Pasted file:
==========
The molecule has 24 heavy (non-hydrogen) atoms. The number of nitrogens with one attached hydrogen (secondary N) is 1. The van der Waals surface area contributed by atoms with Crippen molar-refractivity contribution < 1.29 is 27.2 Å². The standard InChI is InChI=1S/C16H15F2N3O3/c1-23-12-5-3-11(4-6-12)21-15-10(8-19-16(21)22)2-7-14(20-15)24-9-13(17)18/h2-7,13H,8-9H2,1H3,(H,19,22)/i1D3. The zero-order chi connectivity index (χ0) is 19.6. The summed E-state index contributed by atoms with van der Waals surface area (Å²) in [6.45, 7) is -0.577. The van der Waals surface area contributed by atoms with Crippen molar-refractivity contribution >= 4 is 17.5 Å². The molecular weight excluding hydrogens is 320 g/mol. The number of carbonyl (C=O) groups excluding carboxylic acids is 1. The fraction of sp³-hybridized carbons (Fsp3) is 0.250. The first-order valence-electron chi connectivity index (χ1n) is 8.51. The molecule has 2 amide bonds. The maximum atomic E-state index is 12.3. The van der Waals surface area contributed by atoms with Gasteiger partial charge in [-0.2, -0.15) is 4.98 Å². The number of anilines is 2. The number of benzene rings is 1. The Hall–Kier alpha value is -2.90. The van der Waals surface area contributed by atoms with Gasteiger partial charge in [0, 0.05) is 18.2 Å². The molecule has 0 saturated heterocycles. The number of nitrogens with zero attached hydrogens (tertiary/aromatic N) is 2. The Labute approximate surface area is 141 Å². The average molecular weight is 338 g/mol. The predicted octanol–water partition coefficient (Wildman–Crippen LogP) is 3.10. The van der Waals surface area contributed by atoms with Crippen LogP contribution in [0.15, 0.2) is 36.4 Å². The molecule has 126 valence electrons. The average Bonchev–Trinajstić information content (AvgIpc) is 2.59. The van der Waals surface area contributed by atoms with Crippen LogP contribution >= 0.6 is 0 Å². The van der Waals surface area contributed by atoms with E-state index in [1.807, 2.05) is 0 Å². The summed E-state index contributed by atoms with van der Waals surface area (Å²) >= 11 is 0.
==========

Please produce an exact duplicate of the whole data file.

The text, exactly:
The molecule has 24 heavy (non-hydrogen) atoms. The number of nitrogens with one attached hydrogen (secondary N) is 1. The van der Waals surface area contributed by atoms with Crippen molar-refractivity contribution < 1.29 is 27.2 Å². The standard InChI is InChI=1S/C16H15F2N3O3/c1-23-12-5-3-11(4-6-12)21-15-10(8-19-16(21)22)2-7-14(20-15)24-9-13(17)18/h2-7,13H,8-9H2,1H3,(H,19,22)/i1D3. The zero-order chi connectivity index (χ0) is 19.6. The summed E-state index contributed by atoms with van der Waals surface area (Å²) in [6.45, 7) is -0.577. The van der Waals surface area contributed by atoms with Crippen molar-refractivity contribution >= 4 is 17.5 Å². The molecular weight excluding hydrogens is 320 g/mol. The number of carbonyl (C=O) groups excluding carboxylic acids is 1. The fraction of sp³-hybridized carbons (Fsp3) is 0.250. The first-order valence-electron chi connectivity index (χ1n) is 8.51. The molecule has 2 amide bonds. The maximum atomic E-state index is 12.3. The van der Waals surface area contributed by atoms with Gasteiger partial charge in [-0.2, -0.15) is 4.98 Å². The number of anilines is 2. The number of benzene rings is 1. The Hall–Kier alpha value is -2.90. The van der Waals surface area contributed by atoms with Gasteiger partial charge in [0, 0.05) is 18.2 Å². The molecule has 0 saturated heterocycles. The number of nitrogens with zero attached hydrogens (tertiary/aromatic N) is 2. The Labute approximate surface area is 141 Å². The average molecular weight is 338 g/mol. The predicted octanol–water partition coefficient (Wildman–Crippen LogP) is 3.10. The van der Waals surface area contributed by atoms with Crippen LogP contribution in [0.15, 0.2) is 36.4 Å². The molecule has 126 valence electrons. The average Bonchev–Trinajstić information content (AvgIpc) is 2.59. The van der Waals surface area contributed by atoms with Crippen LogP contribution >= 0.6 is 0 Å². The van der Waals surface area contributed by atoms with E-state index in [1.807, 2.05) is 0 Å². The summed E-state index contributed by atoms with van der Waals surface area (Å²) >= 11 is 0.